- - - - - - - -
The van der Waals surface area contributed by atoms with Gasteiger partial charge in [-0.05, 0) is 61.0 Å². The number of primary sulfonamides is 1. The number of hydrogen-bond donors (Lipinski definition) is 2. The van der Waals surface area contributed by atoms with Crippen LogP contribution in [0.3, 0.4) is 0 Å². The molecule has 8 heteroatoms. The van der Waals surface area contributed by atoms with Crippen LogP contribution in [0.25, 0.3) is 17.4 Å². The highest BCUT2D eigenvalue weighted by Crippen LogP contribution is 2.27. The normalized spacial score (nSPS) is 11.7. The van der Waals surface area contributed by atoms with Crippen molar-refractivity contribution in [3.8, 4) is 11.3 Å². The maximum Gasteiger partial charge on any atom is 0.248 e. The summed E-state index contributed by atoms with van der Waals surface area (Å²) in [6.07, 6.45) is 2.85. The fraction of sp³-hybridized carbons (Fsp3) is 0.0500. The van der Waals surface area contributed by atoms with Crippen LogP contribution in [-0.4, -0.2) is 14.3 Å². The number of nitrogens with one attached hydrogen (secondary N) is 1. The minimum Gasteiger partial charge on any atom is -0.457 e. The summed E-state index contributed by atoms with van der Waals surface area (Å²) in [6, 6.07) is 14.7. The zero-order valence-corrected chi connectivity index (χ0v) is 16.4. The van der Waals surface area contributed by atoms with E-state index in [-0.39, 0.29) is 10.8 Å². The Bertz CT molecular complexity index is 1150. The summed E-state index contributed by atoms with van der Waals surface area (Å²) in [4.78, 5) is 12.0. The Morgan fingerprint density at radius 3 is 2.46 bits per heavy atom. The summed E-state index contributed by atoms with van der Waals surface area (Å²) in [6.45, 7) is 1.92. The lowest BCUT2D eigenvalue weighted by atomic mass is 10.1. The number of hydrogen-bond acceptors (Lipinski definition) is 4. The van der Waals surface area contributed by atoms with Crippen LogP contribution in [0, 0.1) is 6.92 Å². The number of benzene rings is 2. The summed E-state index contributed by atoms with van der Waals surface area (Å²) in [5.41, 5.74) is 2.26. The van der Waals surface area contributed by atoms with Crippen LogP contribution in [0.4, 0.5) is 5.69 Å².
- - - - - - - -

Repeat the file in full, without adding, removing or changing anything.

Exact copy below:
The van der Waals surface area contributed by atoms with Gasteiger partial charge in [-0.05, 0) is 61.0 Å². The number of primary sulfonamides is 1. The number of hydrogen-bond donors (Lipinski definition) is 2. The van der Waals surface area contributed by atoms with Crippen LogP contribution in [0.3, 0.4) is 0 Å². The molecule has 8 heteroatoms. The van der Waals surface area contributed by atoms with Crippen LogP contribution in [0.25, 0.3) is 17.4 Å². The highest BCUT2D eigenvalue weighted by Crippen LogP contribution is 2.27. The normalized spacial score (nSPS) is 11.7. The van der Waals surface area contributed by atoms with Crippen molar-refractivity contribution in [3.8, 4) is 11.3 Å². The maximum Gasteiger partial charge on any atom is 0.248 e. The summed E-state index contributed by atoms with van der Waals surface area (Å²) in [6.07, 6.45) is 2.85. The fraction of sp³-hybridized carbons (Fsp3) is 0.0500. The van der Waals surface area contributed by atoms with Crippen LogP contribution in [-0.4, -0.2) is 14.3 Å². The number of nitrogens with one attached hydrogen (secondary N) is 1. The minimum Gasteiger partial charge on any atom is -0.457 e. The summed E-state index contributed by atoms with van der Waals surface area (Å²) in [6, 6.07) is 14.7. The zero-order valence-corrected chi connectivity index (χ0v) is 16.4. The van der Waals surface area contributed by atoms with E-state index in [-0.39, 0.29) is 10.8 Å². The Bertz CT molecular complexity index is 1150. The summed E-state index contributed by atoms with van der Waals surface area (Å²) in [4.78, 5) is 12.0. The Morgan fingerprint density at radius 3 is 2.46 bits per heavy atom. The summed E-state index contributed by atoms with van der Waals surface area (Å²) in [6.45, 7) is 1.92. The lowest BCUT2D eigenvalue weighted by atomic mass is 10.1. The number of hydrogen-bond acceptors (Lipinski definition) is 4. The van der Waals surface area contributed by atoms with Crippen LogP contribution in [0, 0.1) is 6.92 Å². The number of benzene rings is 2. The summed E-state index contributed by atoms with van der Waals surface area (Å²) in [5.41, 5.74) is 2.26. The van der Waals surface area contributed by atoms with Crippen LogP contribution in [0.4, 0.5) is 5.69 Å².